The substrate sheet may also comprise a laminate for the purpose of preventing the occurrence of curl in the thermal transfer image receiving sheet. FIG. 2 is a schematic sectional view showing an embodiment of the thermal transfer image receiving sheet according to the present invention wherein such a substrate film of a laminate type is used.

Referring to FIG. 2, the substrate sheet 1 comprise a laminate comprising a core material 11 of paper, etc., and heat shrinking (or heat shrinkable) sheet material layers 12 and 12' disposed on both surface sides of the core material 10, and a dye receptor layer 13 is formed on at least one surface side of such a laminate.

FIG. 3 is a schematic view for illustrating the direction of the heat shrinkage of the two heat shrinking sheet 12 and 12' of the above thermal transfer image receiving sheet. The direction of the heat shrinkage is defined as a direction wherein the largest shrinkage of the heated material is observed.

In FIG. 3, the direction of the heat shrinkage of the sheet disposed on the front side is denoted by an arrow of a solid line, and the direction of the heat shrinkage of the sheet disposed on the back side is denoted by an arrow of a broken line. In FIG. 3A, the directions of the heat shrinkage of the films disposed on front and back sides are perpendicular to each other. In such a case, the resultant thermal transfer image receiving sheet causes considerable curl. In FIG. 3B, the directions of the heat shrinkage of the films disposed on front and back sides form an angle of about 25° (25 degrees) therebetween. In such a case, the resultant thermal transfer image receiving sheet causes a little curl, which is in a practically tolerable range. In FIG. 3C, the directions of the heat shrinkage of the films disposed on front and back sides are substantially the same as each other. In such a case, in the resultant thermal transfer image receiving sheet, the occurrence of curl is prevented most effectively.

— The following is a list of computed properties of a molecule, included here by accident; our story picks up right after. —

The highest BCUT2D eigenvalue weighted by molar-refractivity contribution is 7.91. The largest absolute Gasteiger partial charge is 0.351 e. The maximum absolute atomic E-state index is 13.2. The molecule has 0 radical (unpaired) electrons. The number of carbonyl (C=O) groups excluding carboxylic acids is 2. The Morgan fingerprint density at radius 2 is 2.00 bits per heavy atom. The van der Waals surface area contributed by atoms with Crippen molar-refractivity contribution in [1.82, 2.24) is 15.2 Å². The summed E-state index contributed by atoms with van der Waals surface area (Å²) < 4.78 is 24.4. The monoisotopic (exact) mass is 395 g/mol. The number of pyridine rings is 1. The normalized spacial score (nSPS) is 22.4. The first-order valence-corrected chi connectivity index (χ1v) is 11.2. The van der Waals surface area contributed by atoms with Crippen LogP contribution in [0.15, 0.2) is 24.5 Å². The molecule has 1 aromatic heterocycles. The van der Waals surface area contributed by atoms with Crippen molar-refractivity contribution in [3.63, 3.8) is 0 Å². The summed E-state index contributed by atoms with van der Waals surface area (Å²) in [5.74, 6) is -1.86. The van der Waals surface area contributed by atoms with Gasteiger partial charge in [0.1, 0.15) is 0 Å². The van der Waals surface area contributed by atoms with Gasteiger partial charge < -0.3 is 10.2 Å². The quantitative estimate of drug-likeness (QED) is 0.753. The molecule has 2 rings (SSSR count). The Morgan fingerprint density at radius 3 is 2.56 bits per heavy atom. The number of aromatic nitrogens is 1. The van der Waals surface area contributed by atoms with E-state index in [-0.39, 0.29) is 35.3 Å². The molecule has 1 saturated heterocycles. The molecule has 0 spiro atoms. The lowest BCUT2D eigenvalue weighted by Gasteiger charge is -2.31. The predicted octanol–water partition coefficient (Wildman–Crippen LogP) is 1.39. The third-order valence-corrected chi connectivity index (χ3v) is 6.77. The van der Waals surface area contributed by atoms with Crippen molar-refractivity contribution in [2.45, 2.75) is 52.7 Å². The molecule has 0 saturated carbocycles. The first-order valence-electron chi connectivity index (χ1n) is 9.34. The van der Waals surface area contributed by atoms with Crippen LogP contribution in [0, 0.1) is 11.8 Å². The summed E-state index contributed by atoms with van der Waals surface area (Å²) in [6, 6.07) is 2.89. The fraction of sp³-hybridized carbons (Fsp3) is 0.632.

The core material 11 to be used for such a purpose may be selected from various films and sheets for substrate film as described above. In consideration of the cost, nerve, etc., of the core material, preferred examples thereof may include various papers such as paper of fine quality or wood free paper, art paper or coated paper, cast coated paper, wall paper, backing paper, synthetic resin impregnated paper or emulsion impregnated paper, synthetic rubber latex impregnated paper, synthetic resin containing paper, and paper board. The above core material may have an appropriate thickness, but it may generally have a thickness of about 30 to 200 μm.

As the heat shrinking sheet materials 12 and 12' to be laminated on both sides of the above core material 11, there may be used synthetic paper, synthetic resin sheet, foamed polypropylene, foamed polyethylene, foamed polystyrene, etc. Among these, synthetic paper or foamed polypropylene is preferred in view of various strengths and cushion property.

The heat shrinking sheet material may preferably have a thickness of 30 μm to 80 μm. It is preferred that the heat shrinking sheet materials 12 and 12' comprising the same material and having the same thickness are laminated on both sides of the core material 11. However, it is possible that heat shrinking sheet materials comprising different materials and having different thicknesses are laminated on both sides of the core material, as long as the difference (or deviation) between the directions of the heat shrinkage thereof is in the range of 45 degrees or smaller, more preferably 30 degrees or smaller.

The resultant laminte (substrate sheet) having a three layer structure may preferably have a total thickness in the range of 100 to 300 μm, which may appropriately be determined in consideration of its nerve, curl, weight, cost, conveying property, etc.

In the above embodiment, two heat shrinking sheet materials are bonded to both surfaces of the core material. However, a similar effect may be obtained when the core material is omitted and the two sheet materials are directly laminated on each other.